Rob
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Rob

Don’t you all get it?!?  They might MOVE!!!!!!

Chris H.
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Chris H.

Rob jokes, but that really is the central issue.

People forgive the team owners because, quite frankly, the teams have city names (mostly) as part of the team names.  Consequently, the local teams become part of the local identity, and thus local residents behave quite irrationally.

APBA Guy
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APBA Guy

It really is the same motivation for today’s politicians that drove the Roman emperors to spend money on Games. The people love their entertainment especially if the ticket price is low. Hide the entertainment cost in the form of taxes. Don’t explain that the new stadium will deprive the county of 100 additional police officers, etc, in perpetuity and you too can get re-elected.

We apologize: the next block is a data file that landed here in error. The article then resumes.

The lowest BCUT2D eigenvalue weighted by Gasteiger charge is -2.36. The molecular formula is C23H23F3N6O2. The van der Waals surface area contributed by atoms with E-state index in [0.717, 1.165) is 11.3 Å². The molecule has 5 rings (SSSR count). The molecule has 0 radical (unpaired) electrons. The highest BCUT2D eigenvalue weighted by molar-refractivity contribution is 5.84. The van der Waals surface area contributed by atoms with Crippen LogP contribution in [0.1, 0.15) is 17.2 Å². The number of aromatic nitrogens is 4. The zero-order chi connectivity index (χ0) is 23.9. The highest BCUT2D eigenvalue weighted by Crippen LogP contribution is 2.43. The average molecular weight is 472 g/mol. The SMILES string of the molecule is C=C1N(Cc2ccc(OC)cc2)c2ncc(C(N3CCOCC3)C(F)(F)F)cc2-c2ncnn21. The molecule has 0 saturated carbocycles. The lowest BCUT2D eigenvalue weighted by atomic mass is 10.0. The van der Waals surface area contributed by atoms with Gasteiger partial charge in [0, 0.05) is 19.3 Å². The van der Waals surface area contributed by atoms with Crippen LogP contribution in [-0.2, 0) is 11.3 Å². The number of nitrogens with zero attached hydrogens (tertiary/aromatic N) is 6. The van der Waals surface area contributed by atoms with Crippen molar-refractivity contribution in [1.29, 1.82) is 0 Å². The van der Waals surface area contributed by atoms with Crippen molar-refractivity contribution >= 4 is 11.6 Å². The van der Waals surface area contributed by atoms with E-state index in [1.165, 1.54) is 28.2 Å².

Jorge Costales
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Jorge Costales
I suspect that this will not change minds, but the type of public funds to be used for the stadium are tourist-based taxes and are specifically designated for entertainment related purposes. So the stadium is competing with arts and convention centers, not the type of infrastructure improvements you note or the police services noted in the comments. In fact, today’s Miami Herald editorial endorsed the stadium deal. Further, I won’t bore you here [I intend to bore you with other points], but in my blog I point out how favorably the stadium deal looks in comparison to other smaller market… Read more »